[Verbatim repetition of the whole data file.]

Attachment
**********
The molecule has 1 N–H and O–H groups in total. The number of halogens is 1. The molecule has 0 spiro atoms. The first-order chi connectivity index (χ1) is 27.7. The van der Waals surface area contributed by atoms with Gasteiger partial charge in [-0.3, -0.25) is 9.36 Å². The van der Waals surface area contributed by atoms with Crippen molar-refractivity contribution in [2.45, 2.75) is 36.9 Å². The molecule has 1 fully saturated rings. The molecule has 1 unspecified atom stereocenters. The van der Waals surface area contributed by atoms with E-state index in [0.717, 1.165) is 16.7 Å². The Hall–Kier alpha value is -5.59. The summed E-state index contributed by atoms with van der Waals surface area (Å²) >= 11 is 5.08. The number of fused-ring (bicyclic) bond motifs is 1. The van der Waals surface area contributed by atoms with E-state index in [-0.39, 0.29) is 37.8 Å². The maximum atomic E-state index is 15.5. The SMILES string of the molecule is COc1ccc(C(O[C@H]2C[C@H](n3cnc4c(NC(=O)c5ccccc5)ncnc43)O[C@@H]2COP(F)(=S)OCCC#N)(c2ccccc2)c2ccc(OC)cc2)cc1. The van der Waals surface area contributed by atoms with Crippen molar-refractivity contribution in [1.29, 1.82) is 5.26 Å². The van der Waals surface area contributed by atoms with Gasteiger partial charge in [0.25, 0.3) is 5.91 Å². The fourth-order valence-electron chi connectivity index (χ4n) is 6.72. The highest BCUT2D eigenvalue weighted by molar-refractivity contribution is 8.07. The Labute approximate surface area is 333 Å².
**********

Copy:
The molecule has 1 N–H and O–H groups in total. The number of halogens is 1. The molecule has 0 spiro atoms. The first-order chi connectivity index (χ1) is 27.7. The van der Waals surface area contributed by atoms with Gasteiger partial charge in [-0.3, -0.25) is 9.36 Å². The van der Waals surface area contributed by atoms with Crippen molar-refractivity contribution in [2.45, 2.75) is 36.9 Å². The molecule has 1 fully saturated rings. The molecule has 1 unspecified atom stereocenters. The van der Waals surface area contributed by atoms with E-state index in [0.717, 1.165) is 16.7 Å². The Hall–Kier alpha value is -5.59. The summed E-state index contributed by atoms with van der Waals surface area (Å²) >= 11 is 5.08. The number of fused-ring (bicyclic) bond motifs is 1. The van der Waals surface area contributed by atoms with E-state index in [-0.39, 0.29) is 37.8 Å². The maximum atomic E-state index is 15.5. The SMILES string of the molecule is COc1ccc(C(O[C@H]2C[C@H](n3cnc4c(NC(=O)c5ccccc5)ncnc43)O[C@@H]2COP(F)(=S)OCCC#N)(c2ccccc2)c2ccc(OC)cc2)cc1. The van der Waals surface area contributed by atoms with Crippen molar-refractivity contribution in [1.29, 1.82) is 5.26 Å². The van der Waals surface area contributed by atoms with Gasteiger partial charge in [0.25, 0.3) is 5.91 Å². The fourth-order valence-electron chi connectivity index (χ4n) is 6.72. The highest BCUT2D eigenvalue weighted by molar-refractivity contribution is 8.07. The Labute approximate surface area is 333 Å².